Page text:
On 8 October, a large number of retail investors will breathe a sigh of relief, as they receive their principal of $900m back on what was New Zealand’s largest retail bond issue when launched ten years ago. It has been a bumpy ride for these investors. Many lessons have been learnt. In a world of low yields and interest rates, they will face one remaining question of how best to put their principal back to work to generate income.
In September 2007, Rabobank issued a security into the New Zealand retail bond market, with the identifier RBOHA. With interest rates still high before the GFC struck, demand was strong and the security widely held. While investors were treating the instrument like a fixed interest security, it had been designed to be treated by bank regulators as a potential source of capital. Effectively, it was a hybrid security. Notably, RBOHA had two key features that would shape the experience of investors holding the security over the following 10 years.
Two key features
The first key feature was that the coupon on the security was reset every year at the one year swap rate plus a modest 0.76%. At first this was part of the appeal of this security, as the Official Cash Rate (OCR) was at its peak of 8.25%, and the first coupon was set at 9.482%. However, within 18 months the GFC was in full swing and the Official Cash Rate was at 2.5%, resulting in coupons through the life of the security closer to 4%. With interest rates cut to new lows in 2016, the most recent coupon on RBOHA was set at a meagre 2.882%. Put simply, investors had been directly exposed to interest rate risk, and felt the brunt of global interest rates falling to levels that were unanticipated before the GFC.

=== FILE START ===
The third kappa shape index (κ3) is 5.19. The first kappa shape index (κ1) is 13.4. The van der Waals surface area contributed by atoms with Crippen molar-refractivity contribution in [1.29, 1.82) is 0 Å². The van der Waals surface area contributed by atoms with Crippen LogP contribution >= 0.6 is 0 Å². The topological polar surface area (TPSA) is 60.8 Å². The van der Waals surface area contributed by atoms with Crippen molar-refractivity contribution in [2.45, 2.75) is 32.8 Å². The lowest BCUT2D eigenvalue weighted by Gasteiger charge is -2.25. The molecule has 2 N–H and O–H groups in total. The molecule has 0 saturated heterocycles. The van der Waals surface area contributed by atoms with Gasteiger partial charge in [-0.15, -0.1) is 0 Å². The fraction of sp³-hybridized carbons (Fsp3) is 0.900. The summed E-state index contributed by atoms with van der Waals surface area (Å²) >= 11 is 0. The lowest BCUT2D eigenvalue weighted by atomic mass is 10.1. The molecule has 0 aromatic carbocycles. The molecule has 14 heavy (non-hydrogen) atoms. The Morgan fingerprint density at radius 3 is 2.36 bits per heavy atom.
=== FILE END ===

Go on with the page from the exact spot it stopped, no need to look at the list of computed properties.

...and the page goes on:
Table 1. RBOHA Coupons
The second key feature of RBOHA was that while investors initially treated it as a security that would be repaid on its first call date in October 2017, it was technically a perpetual security which did not have to be repaid if the principal was needed to recapitalise Rabobank. Ultimately, it was a decision of the issuer in conjunction with the bank regulator and not something that could be controlled by the investor.
Before the GFC struck, retail investors would have assumed that the chance of not being repaid in full was miniscule. However, as the GFC intensified in 2008 and 2009 and evolved into the European Sovereign Crisis in 2011 and 2012, this tail risk became a material issue for European banks that needed to be monitored closely.
As a result of these two factors, from an issue price of $1 in 2007, the market price of RBOHA traded in a volatile range between 75 cents and 85 cents for much of the period of 2009 to 2012. In effect, while most investors purchased the security believing it was a fixed interest security, their experience was more akin to holding an equity.
Chart 1. RBOHA Price